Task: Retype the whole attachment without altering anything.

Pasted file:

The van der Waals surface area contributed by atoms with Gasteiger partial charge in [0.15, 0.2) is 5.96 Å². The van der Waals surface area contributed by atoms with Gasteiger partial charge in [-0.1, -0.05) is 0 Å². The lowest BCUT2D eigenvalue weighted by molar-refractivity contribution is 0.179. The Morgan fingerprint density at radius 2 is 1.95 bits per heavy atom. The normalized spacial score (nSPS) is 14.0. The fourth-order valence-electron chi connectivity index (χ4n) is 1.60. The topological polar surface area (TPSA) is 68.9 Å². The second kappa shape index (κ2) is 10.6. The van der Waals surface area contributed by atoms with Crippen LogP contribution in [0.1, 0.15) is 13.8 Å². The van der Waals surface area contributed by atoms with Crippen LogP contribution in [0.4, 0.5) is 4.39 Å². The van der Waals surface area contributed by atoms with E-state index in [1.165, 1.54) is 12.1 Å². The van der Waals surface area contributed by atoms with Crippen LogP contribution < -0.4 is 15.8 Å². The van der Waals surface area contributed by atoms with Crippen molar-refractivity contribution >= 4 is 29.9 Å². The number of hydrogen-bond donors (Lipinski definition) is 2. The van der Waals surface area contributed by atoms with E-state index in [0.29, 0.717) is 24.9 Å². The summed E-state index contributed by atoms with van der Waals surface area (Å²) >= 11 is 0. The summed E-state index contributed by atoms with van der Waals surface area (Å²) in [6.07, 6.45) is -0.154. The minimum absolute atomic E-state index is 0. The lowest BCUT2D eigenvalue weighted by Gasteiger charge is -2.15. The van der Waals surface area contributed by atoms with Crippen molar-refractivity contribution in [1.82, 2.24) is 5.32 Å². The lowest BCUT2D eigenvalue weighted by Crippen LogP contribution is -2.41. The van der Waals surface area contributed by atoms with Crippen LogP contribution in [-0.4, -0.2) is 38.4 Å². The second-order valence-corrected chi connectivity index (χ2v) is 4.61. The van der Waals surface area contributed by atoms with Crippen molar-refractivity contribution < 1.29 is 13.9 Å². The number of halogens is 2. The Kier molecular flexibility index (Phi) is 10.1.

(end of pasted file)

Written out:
The van der Waals surface area contributed by atoms with Gasteiger partial charge in [0.15, 0.2) is 5.96 Å². The van der Waals surface area contributed by atoms with Gasteiger partial charge in [-0.1, -0.05) is 0 Å². The lowest BCUT2D eigenvalue weighted by molar-refractivity contribution is 0.179. The Morgan fingerprint density at radius 2 is 1.95 bits per heavy atom. The normalized spacial score (nSPS) is 14.0. The fourth-order valence-electron chi connectivity index (χ4n) is 1.60. The topological polar surface area (TPSA) is 68.9 Å². The second kappa shape index (κ2) is 10.6. The van der Waals surface area contributed by atoms with Crippen LogP contribution in [0.1, 0.15) is 13.8 Å². The van der Waals surface area contributed by atoms with Crippen LogP contribution in [0.4, 0.5) is 4.39 Å². The van der Waals surface area contributed by atoms with E-state index in [1.165, 1.54) is 12.1 Å². The van der Waals surface area contributed by atoms with Crippen LogP contribution < -0.4 is 15.8 Å². The van der Waals surface area contributed by atoms with Crippen molar-refractivity contribution >= 4 is 29.9 Å². The number of hydrogen-bond donors (Lipinski definition) is 2. The van der Waals surface area contributed by atoms with E-state index in [0.29, 0.717) is 24.9 Å². The summed E-state index contributed by atoms with van der Waals surface area (Å²) >= 11 is 0. The summed E-state index contributed by atoms with van der Waals surface area (Å²) in [6.07, 6.45) is -0.154. The minimum absolute atomic E-state index is 0. The lowest BCUT2D eigenvalue weighted by Gasteiger charge is -2.15. The van der Waals surface area contributed by atoms with Crippen molar-refractivity contribution in [1.82, 2.24) is 5.32 Å². The lowest BCUT2D eigenvalue weighted by Crippen LogP contribution is -2.41. The van der Waals surface area contributed by atoms with Crippen LogP contribution in [-0.4, -0.2) is 38.4 Å². The second-order valence-corrected chi connectivity index (χ2v) is 4.61. The van der Waals surface area contributed by atoms with Crippen molar-refractivity contribution < 1.29 is 13.9 Å². The number of halogens is 2. The Kier molecular flexibility index (Phi) is 10.1.